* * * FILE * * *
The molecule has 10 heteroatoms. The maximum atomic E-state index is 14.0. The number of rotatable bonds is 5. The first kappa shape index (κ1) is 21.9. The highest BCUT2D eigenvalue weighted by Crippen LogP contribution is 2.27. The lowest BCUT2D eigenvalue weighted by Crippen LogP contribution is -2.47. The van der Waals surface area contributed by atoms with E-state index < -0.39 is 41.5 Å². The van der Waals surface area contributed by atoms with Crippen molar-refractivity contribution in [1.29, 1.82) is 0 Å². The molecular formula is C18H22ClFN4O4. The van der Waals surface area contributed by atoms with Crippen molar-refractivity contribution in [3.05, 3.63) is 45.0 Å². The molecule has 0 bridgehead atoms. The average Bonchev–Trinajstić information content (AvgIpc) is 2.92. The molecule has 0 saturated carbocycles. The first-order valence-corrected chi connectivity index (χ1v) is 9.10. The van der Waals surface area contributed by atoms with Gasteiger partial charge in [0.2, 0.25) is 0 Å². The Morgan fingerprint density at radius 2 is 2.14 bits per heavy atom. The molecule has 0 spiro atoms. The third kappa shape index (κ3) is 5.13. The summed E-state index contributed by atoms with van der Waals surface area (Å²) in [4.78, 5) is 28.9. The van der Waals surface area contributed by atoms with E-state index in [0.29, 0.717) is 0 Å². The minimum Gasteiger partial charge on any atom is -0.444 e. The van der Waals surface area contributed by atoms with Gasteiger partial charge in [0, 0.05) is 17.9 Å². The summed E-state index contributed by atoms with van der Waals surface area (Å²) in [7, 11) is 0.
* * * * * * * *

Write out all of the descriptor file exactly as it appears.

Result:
The molecule has 10 heteroatoms. The maximum atomic E-state index is 14.0. The number of rotatable bonds is 5. The first kappa shape index (κ1) is 21.9. The highest BCUT2D eigenvalue weighted by Crippen LogP contribution is 2.27. The lowest BCUT2D eigenvalue weighted by Crippen LogP contribution is -2.47. The van der Waals surface area contributed by atoms with E-state index < -0.39 is 41.5 Å². The van der Waals surface area contributed by atoms with Crippen molar-refractivity contribution in [1.29, 1.82) is 0 Å². The molecular formula is C18H22ClFN4O4. The van der Waals surface area contributed by atoms with Crippen molar-refractivity contribution in [3.05, 3.63) is 45.0 Å². The molecule has 0 bridgehead atoms. The average Bonchev–Trinajstić information content (AvgIpc) is 2.92. The molecule has 0 saturated carbocycles. The first-order valence-corrected chi connectivity index (χ1v) is 9.10. The van der Waals surface area contributed by atoms with Gasteiger partial charge in [0.2, 0.25) is 0 Å². The Morgan fingerprint density at radius 2 is 2.14 bits per heavy atom. The molecule has 0 spiro atoms. The third kappa shape index (κ3) is 5.13. The summed E-state index contributed by atoms with van der Waals surface area (Å²) in [4.78, 5) is 28.9. The van der Waals surface area contributed by atoms with E-state index in [0.29, 0.717) is 0 Å². The minimum Gasteiger partial charge on any atom is -0.444 e. The van der Waals surface area contributed by atoms with Gasteiger partial charge in [0, 0.05) is 17.9 Å². The summed E-state index contributed by atoms with van der Waals surface area (Å²) in [7, 11) is 0.